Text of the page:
2017 Lincoln MKC review with video

The Basics:

Starting price: $41,800 + taxes
As tested: $51,550 + taxes
Our fuel economy over a week of driving: 10.9 L/100 kms (21.5 US MPG)
Competitors: Audi Q5, Buick Encore, Cadillac XT5, Volvo XC60, etc

When the Lincoln MKC was introduced back in 2015, it immediately shot up to the second best selling vehicle in the company’s line-up. It offers great value in the luxury crossover segment and Lincoln, rather cleverly, sized it in a bit of a no man’s land somewhere between sub-compacts like the Buick Encore but not as big as competitors like the Audi Q5 either. Its size and price point has appealed to younger buyers and created a great entry point into the Lincoln brand for some much needed new customer blood. For all the details, take a look at our full video review above then scroll through our list of pros and cons below.

– Unlike US models, all Canadian MKCs come with AWD standard
– It also starts one trim higher in Canada with the Select trim. So it comes with fantastic standard equipment at its starting price and really blows the European brands out of the water
– Lincoln prides itself on a quiet ride and that continues here in the MKC. We hit 60 decibels at 100 kms/hour, which is excellent
– The MKC has an impressive towing capacity for a small crossover – 3,000 lbs with the towing package (which is a $500 option)
– You also get impressive customer service with Lincoln – 6 years of road side assistance, a loaner vehicle whenever your car is in for servicing, concierge perks and a generally far better customer service experience. For 2018, by the way, the Lincoln Way app will be standard on all trims of the MKC as well

– Styling, in our opinion, is starting to look a bit dated and due for a refresh when compared to other Lincoln vehicles like the new Continental or the MKZ sedans
– For a small crossover, it’s also not as efficient as we’d expected. Couple that with pretty dull performance out of the 2 litre turbo in our tester and you might want to consider spending the extra $2000 and getting the optional 2.3-litre engine with 45 more horsepower (only available in the Reserve package)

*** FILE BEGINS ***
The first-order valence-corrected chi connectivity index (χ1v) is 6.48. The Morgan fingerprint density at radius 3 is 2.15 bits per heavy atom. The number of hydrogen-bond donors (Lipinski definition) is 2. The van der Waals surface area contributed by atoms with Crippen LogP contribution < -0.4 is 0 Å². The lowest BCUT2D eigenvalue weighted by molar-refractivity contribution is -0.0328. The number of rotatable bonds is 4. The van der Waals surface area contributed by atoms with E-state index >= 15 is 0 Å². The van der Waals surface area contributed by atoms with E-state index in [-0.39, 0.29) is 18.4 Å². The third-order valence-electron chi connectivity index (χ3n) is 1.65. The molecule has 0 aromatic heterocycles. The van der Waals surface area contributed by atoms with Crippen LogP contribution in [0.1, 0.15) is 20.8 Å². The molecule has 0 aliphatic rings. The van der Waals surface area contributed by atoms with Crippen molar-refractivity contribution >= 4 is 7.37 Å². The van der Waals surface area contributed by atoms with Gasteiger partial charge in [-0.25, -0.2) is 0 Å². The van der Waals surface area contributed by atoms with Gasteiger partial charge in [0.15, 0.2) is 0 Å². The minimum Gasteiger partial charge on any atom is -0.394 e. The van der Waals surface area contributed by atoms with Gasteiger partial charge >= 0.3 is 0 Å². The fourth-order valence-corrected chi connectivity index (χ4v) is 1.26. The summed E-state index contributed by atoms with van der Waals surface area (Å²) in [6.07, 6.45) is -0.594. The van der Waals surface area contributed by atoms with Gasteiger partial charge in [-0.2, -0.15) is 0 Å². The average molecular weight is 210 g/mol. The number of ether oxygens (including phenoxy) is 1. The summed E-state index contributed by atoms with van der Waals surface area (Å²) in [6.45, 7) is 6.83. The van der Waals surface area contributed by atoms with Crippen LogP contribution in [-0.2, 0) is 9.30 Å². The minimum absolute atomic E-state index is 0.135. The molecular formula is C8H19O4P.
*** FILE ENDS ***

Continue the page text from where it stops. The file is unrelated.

– While the interior fit and finish is generally good, it does have some cheaper, rattly plastics weaken the overall luxury feel
– The MKC also has a busy dashboard with lots of really small buttons. I’ve spent too much time taking my eyes off the road this week
– Meanwhile, certain features are missing from the dash. You have to wade through the infotainment system to turn the heated steering wheel on/off, for example
– I’m conflicted about the seats. They’re comfortable but very soft so it will depends what level of support you like
– The second row is quite tight with 36.8 inches of leg room versus 40 inches in the Cadilliac XT5 or 37.3 inches in the Escape (despite the fact that they’re based on the same platform)
– The trunk is also small and narrow and only offers 710 litres versus the Escape’s 964 litres. It is, however, larger compared to the Buick Encore or Volvo XC60

Family Wheels report card:

Family Wheels driver comfort score: 3.5/5
Family Wheels interior layout score: 3.5/5
Family Wheels infotainment system score: 4.5/5
Family Wheels interior noise score: 4.5/5 (62 dB at 100 kms/h)
Family Wheels performance score: 3/5 (with the base 2-litre engine)
Family Wheels rear passenger score: 3/5
Family Wheels trunk score: 3/5
Family Wheels fuel economy score: 3/5
Family Wheels build quality score: 4/5
Family Wheels value score: 4/5

Family Wheels overall score: 36/50= 72%

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